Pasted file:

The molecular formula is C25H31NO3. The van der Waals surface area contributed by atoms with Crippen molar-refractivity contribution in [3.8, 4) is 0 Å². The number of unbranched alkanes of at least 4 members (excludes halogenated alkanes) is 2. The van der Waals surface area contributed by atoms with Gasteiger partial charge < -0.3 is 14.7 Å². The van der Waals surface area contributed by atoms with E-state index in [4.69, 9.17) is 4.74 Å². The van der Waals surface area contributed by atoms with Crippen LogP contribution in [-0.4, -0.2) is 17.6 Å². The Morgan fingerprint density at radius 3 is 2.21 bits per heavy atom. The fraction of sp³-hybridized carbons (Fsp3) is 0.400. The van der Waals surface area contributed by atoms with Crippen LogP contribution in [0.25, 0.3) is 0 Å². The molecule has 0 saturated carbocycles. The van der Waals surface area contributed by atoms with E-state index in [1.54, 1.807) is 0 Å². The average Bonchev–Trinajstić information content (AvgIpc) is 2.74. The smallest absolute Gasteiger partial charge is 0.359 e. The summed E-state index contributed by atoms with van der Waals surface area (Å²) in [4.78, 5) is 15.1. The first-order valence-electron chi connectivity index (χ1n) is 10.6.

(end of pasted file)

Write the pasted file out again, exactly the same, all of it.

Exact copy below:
The molecular formula is C25H31NO3. The van der Waals surface area contributed by atoms with Crippen molar-refractivity contribution in [3.8, 4) is 0 Å². The number of unbranched alkanes of at least 4 members (excludes halogenated alkanes) is 2. The van der Waals surface area contributed by atoms with Gasteiger partial charge < -0.3 is 14.7 Å². The van der Waals surface area contributed by atoms with E-state index in [4.69, 9.17) is 4.74 Å². The van der Waals surface area contributed by atoms with Crippen LogP contribution in [-0.4, -0.2) is 17.6 Å². The Morgan fingerprint density at radius 3 is 2.21 bits per heavy atom. The fraction of sp³-hybridized carbons (Fsp3) is 0.400. The van der Waals surface area contributed by atoms with Crippen LogP contribution in [0.25, 0.3) is 0 Å². The molecule has 0 saturated carbocycles. The van der Waals surface area contributed by atoms with E-state index in [1.54, 1.807) is 0 Å². The average Bonchev–Trinajstić information content (AvgIpc) is 2.74. The smallest absolute Gasteiger partial charge is 0.359 e. The summed E-state index contributed by atoms with van der Waals surface area (Å²) in [4.78, 5) is 15.1. The first-order valence-electron chi connectivity index (χ1n) is 10.6.